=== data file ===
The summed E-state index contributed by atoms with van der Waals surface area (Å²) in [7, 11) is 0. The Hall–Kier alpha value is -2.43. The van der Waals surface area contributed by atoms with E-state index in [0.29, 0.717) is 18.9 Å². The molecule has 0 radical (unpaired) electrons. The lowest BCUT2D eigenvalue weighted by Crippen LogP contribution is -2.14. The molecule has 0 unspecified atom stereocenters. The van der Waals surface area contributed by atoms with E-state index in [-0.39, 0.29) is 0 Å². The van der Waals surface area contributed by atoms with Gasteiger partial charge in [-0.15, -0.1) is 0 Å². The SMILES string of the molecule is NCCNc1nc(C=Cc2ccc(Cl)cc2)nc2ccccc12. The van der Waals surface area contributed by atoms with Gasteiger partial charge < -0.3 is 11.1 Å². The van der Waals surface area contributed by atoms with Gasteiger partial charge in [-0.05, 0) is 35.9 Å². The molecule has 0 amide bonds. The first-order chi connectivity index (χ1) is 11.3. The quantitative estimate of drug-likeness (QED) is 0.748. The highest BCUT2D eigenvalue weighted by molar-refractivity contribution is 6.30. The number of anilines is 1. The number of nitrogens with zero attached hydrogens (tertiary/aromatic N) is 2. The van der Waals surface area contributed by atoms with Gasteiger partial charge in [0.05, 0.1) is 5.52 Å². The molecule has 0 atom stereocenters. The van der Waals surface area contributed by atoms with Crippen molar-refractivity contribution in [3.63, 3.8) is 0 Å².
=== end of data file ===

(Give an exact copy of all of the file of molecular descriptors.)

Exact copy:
The summed E-state index contributed by atoms with van der Waals surface area (Å²) in [7, 11) is 0. The Hall–Kier alpha value is -2.43. The van der Waals surface area contributed by atoms with E-state index in [0.29, 0.717) is 18.9 Å². The molecule has 0 radical (unpaired) electrons. The lowest BCUT2D eigenvalue weighted by Crippen LogP contribution is -2.14. The molecule has 0 unspecified atom stereocenters. The van der Waals surface area contributed by atoms with E-state index in [-0.39, 0.29) is 0 Å². The van der Waals surface area contributed by atoms with Gasteiger partial charge in [-0.15, -0.1) is 0 Å². The SMILES string of the molecule is NCCNc1nc(C=Cc2ccc(Cl)cc2)nc2ccccc12. The van der Waals surface area contributed by atoms with Gasteiger partial charge < -0.3 is 11.1 Å². The van der Waals surface area contributed by atoms with Gasteiger partial charge in [-0.05, 0) is 35.9 Å². The molecule has 0 amide bonds. The first-order chi connectivity index (χ1) is 11.3. The quantitative estimate of drug-likeness (QED) is 0.748. The highest BCUT2D eigenvalue weighted by molar-refractivity contribution is 6.30. The number of anilines is 1. The number of nitrogens with zero attached hydrogens (tertiary/aromatic N) is 2. The van der Waals surface area contributed by atoms with Gasteiger partial charge in [0.05, 0.1) is 5.52 Å². The molecule has 0 atom stereocenters. The van der Waals surface area contributed by atoms with Crippen molar-refractivity contribution in [3.63, 3.8) is 0 Å².